Review: Dawn Study

Review: Dawn StudyDawn Study (Soulfinders, #3) by Maria V. Snyder
Published by Mira Books on January 31st 2017
Pages: 478
Goodreads

Despite the odds, Yelena and Valek have forged an irrevocable bond and a family that transcends borders. Now, when their two homelands stand on the brink of war, they must fight with magic and cunning to thwart an Ixian plot to invade Sitia.

Yelena seeks to break the hold of the insidious Theobroma that destroys a person's resistance to magical persuasion. But the Cartel is determined to keep influential citizens and Sitian diplomats in thrall and Yelena at bay. With every bounty hunter after her, Yelena is forced to make a dangerous deal.

With might and magic, Valek peels back the layers of betrayal surrounding the Commander. At its rotten core lies a powerful magician and his latest discovery. The fate of all rests upon two unlikely weapons. One may turn the tide. The other could spell the end of everything.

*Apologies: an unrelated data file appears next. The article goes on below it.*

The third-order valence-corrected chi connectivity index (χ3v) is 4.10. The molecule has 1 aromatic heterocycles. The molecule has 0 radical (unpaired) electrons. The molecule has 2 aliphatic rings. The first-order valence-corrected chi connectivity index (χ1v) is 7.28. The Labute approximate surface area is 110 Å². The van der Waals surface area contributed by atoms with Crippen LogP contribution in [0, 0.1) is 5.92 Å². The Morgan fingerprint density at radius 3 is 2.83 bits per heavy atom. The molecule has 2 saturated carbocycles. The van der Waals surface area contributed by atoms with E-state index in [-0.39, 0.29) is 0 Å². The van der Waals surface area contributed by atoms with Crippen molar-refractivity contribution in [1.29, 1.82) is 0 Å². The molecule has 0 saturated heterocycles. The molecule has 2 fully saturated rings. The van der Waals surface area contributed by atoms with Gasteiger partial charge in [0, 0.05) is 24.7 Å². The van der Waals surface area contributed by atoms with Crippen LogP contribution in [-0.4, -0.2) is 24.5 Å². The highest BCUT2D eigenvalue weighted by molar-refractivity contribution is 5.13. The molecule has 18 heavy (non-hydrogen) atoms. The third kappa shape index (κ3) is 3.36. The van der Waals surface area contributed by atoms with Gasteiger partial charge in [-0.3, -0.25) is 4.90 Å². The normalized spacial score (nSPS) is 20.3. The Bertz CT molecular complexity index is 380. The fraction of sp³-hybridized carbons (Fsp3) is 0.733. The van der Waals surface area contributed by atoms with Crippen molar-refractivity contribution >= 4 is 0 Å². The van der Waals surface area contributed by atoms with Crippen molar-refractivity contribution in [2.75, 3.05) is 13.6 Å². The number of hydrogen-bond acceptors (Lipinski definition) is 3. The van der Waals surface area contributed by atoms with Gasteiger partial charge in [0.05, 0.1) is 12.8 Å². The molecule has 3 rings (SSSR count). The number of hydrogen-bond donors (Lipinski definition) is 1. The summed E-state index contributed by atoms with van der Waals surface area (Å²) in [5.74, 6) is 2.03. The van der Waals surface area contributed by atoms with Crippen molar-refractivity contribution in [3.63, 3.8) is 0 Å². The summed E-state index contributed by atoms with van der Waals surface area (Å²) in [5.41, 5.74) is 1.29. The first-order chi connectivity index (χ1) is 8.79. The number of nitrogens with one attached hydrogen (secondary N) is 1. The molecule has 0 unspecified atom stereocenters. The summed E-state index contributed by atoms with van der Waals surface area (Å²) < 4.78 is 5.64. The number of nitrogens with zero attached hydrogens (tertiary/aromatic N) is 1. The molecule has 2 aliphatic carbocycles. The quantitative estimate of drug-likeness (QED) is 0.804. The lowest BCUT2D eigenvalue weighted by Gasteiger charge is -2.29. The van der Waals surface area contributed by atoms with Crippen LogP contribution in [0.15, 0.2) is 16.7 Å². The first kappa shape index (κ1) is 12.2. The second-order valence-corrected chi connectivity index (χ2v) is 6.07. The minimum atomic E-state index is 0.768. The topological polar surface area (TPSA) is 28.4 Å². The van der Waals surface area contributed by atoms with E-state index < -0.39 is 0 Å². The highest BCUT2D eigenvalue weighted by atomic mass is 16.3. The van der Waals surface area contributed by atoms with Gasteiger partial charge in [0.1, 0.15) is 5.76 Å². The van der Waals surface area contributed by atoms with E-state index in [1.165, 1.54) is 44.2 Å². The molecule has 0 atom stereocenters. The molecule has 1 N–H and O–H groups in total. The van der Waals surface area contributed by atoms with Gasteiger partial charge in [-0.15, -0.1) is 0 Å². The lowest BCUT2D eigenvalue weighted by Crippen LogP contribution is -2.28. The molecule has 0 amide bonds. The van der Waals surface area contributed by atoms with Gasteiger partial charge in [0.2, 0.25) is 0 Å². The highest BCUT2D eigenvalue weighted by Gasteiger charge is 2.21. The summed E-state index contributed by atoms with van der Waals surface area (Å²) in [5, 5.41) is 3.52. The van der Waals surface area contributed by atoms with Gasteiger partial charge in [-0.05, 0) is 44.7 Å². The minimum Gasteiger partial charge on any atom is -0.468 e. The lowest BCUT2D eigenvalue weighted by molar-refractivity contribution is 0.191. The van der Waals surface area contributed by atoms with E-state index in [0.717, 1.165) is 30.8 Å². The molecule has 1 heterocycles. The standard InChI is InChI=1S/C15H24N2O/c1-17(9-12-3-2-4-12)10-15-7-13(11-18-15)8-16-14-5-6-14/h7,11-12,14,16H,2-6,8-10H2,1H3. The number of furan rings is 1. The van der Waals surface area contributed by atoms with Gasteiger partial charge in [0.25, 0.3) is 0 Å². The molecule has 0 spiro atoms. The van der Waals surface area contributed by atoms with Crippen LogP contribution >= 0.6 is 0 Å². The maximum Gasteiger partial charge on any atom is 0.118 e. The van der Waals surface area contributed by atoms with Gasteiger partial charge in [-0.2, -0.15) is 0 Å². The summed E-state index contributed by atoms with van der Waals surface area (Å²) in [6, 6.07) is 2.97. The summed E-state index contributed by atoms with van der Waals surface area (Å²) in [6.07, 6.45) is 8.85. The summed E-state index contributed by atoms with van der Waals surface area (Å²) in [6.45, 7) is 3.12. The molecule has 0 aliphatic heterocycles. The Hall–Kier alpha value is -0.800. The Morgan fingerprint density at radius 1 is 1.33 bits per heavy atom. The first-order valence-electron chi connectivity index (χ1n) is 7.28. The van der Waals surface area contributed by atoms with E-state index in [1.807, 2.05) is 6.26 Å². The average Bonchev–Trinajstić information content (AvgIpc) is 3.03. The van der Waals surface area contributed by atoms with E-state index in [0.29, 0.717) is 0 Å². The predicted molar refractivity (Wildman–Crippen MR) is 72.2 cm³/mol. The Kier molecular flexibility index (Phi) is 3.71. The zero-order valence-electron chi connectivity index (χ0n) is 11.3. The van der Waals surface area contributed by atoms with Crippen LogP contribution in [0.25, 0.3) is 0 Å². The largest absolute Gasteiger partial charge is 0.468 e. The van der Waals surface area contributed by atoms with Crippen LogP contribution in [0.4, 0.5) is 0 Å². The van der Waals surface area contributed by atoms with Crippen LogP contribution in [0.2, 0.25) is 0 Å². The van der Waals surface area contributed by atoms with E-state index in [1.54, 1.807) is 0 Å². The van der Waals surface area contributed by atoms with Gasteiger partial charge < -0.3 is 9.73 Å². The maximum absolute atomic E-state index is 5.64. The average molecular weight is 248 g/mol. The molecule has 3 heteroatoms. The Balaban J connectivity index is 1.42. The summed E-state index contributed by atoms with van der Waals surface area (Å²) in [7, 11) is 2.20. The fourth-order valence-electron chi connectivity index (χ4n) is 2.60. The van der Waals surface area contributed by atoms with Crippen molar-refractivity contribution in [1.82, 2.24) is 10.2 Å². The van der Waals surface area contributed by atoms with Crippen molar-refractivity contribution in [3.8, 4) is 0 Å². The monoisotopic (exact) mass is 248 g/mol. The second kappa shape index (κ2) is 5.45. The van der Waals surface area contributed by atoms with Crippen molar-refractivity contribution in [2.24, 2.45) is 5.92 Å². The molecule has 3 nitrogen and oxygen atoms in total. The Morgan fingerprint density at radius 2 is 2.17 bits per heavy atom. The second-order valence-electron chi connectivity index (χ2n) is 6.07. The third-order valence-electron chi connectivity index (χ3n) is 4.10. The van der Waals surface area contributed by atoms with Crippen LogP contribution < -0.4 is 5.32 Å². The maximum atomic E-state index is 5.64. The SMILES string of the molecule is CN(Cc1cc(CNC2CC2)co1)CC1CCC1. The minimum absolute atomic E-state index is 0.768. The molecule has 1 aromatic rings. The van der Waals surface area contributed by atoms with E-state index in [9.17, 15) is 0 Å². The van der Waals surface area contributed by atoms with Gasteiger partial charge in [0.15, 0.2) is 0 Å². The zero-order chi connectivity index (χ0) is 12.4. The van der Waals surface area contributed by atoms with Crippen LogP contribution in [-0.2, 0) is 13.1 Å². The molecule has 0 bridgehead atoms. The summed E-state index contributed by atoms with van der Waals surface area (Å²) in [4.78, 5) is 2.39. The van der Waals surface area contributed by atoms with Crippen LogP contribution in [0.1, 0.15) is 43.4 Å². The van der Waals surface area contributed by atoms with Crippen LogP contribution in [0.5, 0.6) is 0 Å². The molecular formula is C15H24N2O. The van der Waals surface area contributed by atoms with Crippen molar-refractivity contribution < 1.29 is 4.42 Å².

I finished Night Study in 6 days. In comparison, Dawn Study took me twice as long, and sadly I didn’t feel it lived up to the previous books.  Having really enjoyed every other Maria V. Snyder book, I went into this one with pretty high hopes, especially since it was the final book in the series, but Dawn Study wasn’t quite the epic, dramatic, characters-all-come-together finale I expected.

I mostly liked the characters – Yelena, Valek, Onora, Janco, Ari and Fisk are still characters I really like, but the inclusion of various other characters, just didn’t work for me.  Maybe it’s because I just finished Assassin’s Fate, which does a very similar thing in terms of bringing in old characters and tying up loose ends, and it’s hard not to compare the two.  Whilst I loved the way Hobb did it in Assassin’s Fate, sadly it just fell a little flat for me in Dawn Study; instead of feeling epic and Avengers-like it just felt a bit forced.  I didn’t always have 100% clear recollections of the characters from previous series, and their portrayals in Dawn Study didn’t seem to refresh my memory: Kade for example seemed soft, and I found Devlen’s dialogue consistently distracting, like it just didn’t fit.